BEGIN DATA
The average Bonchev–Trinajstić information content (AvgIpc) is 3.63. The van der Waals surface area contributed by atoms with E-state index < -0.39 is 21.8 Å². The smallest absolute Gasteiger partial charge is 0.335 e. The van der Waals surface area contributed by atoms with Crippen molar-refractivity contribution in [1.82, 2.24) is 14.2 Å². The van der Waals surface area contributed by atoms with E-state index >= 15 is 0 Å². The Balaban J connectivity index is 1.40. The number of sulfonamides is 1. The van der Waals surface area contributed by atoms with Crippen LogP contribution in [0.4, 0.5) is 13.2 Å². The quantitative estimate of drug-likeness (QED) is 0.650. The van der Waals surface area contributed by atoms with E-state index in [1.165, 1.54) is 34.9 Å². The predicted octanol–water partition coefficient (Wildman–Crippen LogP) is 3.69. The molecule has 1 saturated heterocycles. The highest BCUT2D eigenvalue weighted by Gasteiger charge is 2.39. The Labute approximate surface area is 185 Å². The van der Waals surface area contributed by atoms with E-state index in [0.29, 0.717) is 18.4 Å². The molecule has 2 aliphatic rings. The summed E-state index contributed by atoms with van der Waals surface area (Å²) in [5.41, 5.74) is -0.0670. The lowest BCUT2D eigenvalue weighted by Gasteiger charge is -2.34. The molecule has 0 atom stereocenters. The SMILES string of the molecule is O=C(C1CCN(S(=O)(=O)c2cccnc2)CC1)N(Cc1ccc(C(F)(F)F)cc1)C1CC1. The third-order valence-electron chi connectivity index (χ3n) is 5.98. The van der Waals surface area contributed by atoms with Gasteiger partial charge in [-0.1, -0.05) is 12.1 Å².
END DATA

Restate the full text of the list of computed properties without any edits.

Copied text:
The average Bonchev–Trinajstić information content (AvgIpc) is 3.63. The van der Waals surface area contributed by atoms with E-state index < -0.39 is 21.8 Å². The smallest absolute Gasteiger partial charge is 0.335 e. The van der Waals surface area contributed by atoms with Crippen molar-refractivity contribution in [1.82, 2.24) is 14.2 Å². The van der Waals surface area contributed by atoms with E-state index >= 15 is 0 Å². The Balaban J connectivity index is 1.40. The number of sulfonamides is 1. The van der Waals surface area contributed by atoms with Crippen LogP contribution in [0.4, 0.5) is 13.2 Å². The quantitative estimate of drug-likeness (QED) is 0.650. The van der Waals surface area contributed by atoms with E-state index in [1.165, 1.54) is 34.9 Å². The predicted octanol–water partition coefficient (Wildman–Crippen LogP) is 3.69. The molecule has 1 saturated heterocycles. The highest BCUT2D eigenvalue weighted by Gasteiger charge is 2.39. The Labute approximate surface area is 185 Å². The van der Waals surface area contributed by atoms with E-state index in [0.29, 0.717) is 18.4 Å². The molecule has 2 aliphatic rings. The summed E-state index contributed by atoms with van der Waals surface area (Å²) in [5.41, 5.74) is -0.0670. The lowest BCUT2D eigenvalue weighted by Gasteiger charge is -2.34. The molecule has 0 atom stereocenters. The SMILES string of the molecule is O=C(C1CCN(S(=O)(=O)c2cccnc2)CC1)N(Cc1ccc(C(F)(F)F)cc1)C1CC1. The third-order valence-electron chi connectivity index (χ3n) is 5.98. The van der Waals surface area contributed by atoms with Gasteiger partial charge in [-0.1, -0.05) is 12.1 Å².